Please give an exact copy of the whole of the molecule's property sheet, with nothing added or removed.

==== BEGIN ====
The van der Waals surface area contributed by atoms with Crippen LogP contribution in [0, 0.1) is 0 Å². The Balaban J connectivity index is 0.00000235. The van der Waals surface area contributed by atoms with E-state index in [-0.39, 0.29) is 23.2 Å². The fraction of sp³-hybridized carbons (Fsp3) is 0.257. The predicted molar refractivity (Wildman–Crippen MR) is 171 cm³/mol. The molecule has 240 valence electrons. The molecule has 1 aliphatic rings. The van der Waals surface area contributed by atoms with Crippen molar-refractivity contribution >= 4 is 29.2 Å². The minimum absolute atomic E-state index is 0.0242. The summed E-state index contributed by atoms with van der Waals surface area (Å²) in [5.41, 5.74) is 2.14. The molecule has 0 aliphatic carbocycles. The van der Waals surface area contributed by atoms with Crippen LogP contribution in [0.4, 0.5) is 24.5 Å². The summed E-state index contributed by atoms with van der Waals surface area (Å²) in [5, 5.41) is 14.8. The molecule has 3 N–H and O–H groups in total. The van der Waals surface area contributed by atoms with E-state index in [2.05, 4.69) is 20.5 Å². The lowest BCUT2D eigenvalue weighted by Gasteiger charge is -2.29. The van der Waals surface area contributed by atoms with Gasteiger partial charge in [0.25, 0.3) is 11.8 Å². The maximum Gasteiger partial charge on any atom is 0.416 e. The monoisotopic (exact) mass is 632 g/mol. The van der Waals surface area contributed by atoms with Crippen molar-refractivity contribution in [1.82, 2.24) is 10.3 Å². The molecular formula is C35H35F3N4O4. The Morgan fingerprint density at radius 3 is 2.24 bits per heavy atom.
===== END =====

The van der Waals surface area contributed by atoms with Crippen LogP contribution in [0, 0.1) is 0 Å². The Balaban J connectivity index is 0.00000235. The van der Waals surface area contributed by atoms with E-state index in [-0.39, 0.29) is 23.2 Å². The fraction of sp³-hybridized carbons (Fsp3) is 0.257. The predicted molar refractivity (Wildman–Crippen MR) is 171 cm³/mol. The molecule has 240 valence electrons. The molecule has 1 aliphatic rings. The van der Waals surface area contributed by atoms with Crippen molar-refractivity contribution >= 4 is 29.2 Å². The minimum absolute atomic E-state index is 0.0242. The summed E-state index contributed by atoms with van der Waals surface area (Å²) in [5.41, 5.74) is 2.14. The molecule has 0 aliphatic carbocycles. The van der Waals surface area contributed by atoms with Crippen LogP contribution in [0.4, 0.5) is 24.5 Å². The summed E-state index contributed by atoms with van der Waals surface area (Å²) in [5, 5.41) is 14.8. The molecule has 3 N–H and O–H groups in total. The van der Waals surface area contributed by atoms with E-state index in [2.05, 4.69) is 20.5 Å². The lowest BCUT2D eigenvalue weighted by Gasteiger charge is -2.29. The van der Waals surface area contributed by atoms with Gasteiger partial charge in [0.25, 0.3) is 11.8 Å². The maximum Gasteiger partial charge on any atom is 0.416 e. The monoisotopic (exact) mass is 632 g/mol. The van der Waals surface area contributed by atoms with Crippen molar-refractivity contribution in [1.82, 2.24) is 10.3 Å². The molecular formula is C35H35F3N4O4. The Morgan fingerprint density at radius 3 is 2.24 bits per heavy atom.